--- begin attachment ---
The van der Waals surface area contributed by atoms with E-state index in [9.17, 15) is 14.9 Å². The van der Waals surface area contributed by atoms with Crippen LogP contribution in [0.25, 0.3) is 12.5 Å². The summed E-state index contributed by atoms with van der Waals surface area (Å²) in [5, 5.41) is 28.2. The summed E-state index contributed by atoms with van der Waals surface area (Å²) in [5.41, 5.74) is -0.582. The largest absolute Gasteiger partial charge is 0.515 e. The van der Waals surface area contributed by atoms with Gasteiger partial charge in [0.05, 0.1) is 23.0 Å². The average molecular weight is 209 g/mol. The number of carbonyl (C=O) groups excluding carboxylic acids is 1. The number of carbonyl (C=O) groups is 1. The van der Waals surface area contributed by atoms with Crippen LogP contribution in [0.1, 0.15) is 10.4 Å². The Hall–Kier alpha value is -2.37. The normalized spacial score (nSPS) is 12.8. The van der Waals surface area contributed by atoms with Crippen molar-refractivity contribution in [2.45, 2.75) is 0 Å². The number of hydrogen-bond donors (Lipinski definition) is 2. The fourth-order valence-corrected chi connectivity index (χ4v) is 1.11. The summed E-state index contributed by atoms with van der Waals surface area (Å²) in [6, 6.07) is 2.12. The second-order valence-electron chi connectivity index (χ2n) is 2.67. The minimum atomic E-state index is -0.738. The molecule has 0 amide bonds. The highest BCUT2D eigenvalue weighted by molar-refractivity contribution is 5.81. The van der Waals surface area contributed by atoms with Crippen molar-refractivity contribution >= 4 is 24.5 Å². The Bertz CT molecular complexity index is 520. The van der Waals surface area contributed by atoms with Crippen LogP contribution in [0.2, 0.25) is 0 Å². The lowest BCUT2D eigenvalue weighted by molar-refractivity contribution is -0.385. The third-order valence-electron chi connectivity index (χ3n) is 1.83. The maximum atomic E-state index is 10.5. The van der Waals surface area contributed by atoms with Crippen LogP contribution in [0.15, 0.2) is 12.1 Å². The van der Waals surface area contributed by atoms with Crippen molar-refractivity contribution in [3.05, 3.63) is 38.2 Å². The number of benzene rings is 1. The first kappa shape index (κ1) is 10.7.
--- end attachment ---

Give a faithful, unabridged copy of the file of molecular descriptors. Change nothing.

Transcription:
The van der Waals surface area contributed by atoms with E-state index in [9.17, 15) is 14.9 Å². The van der Waals surface area contributed by atoms with Crippen LogP contribution in [0.25, 0.3) is 12.5 Å². The summed E-state index contributed by atoms with van der Waals surface area (Å²) in [5, 5.41) is 28.2. The summed E-state index contributed by atoms with van der Waals surface area (Å²) in [5.41, 5.74) is -0.582. The largest absolute Gasteiger partial charge is 0.515 e. The van der Waals surface area contributed by atoms with Gasteiger partial charge in [0.05, 0.1) is 23.0 Å². The average molecular weight is 209 g/mol. The number of carbonyl (C=O) groups excluding carboxylic acids is 1. The number of carbonyl (C=O) groups is 1. The van der Waals surface area contributed by atoms with Crippen LogP contribution in [0.1, 0.15) is 10.4 Å². The Hall–Kier alpha value is -2.37. The normalized spacial score (nSPS) is 12.8. The van der Waals surface area contributed by atoms with Crippen molar-refractivity contribution in [2.45, 2.75) is 0 Å². The number of hydrogen-bond donors (Lipinski definition) is 2. The fourth-order valence-corrected chi connectivity index (χ4v) is 1.11. The summed E-state index contributed by atoms with van der Waals surface area (Å²) in [6, 6.07) is 2.12. The second-order valence-electron chi connectivity index (χ2n) is 2.67. The minimum atomic E-state index is -0.738. The molecule has 0 amide bonds. The highest BCUT2D eigenvalue weighted by molar-refractivity contribution is 5.81. The van der Waals surface area contributed by atoms with Crippen molar-refractivity contribution >= 4 is 24.5 Å². The Bertz CT molecular complexity index is 520. The van der Waals surface area contributed by atoms with Crippen LogP contribution in [0.2, 0.25) is 0 Å². The lowest BCUT2D eigenvalue weighted by molar-refractivity contribution is -0.385. The third-order valence-electron chi connectivity index (χ3n) is 1.83. The maximum atomic E-state index is 10.5. The van der Waals surface area contributed by atoms with Crippen LogP contribution in [0.15, 0.2) is 12.1 Å². The van der Waals surface area contributed by atoms with Crippen molar-refractivity contribution in [3.05, 3.63) is 38.2 Å². The number of benzene rings is 1. The first kappa shape index (κ1) is 10.7.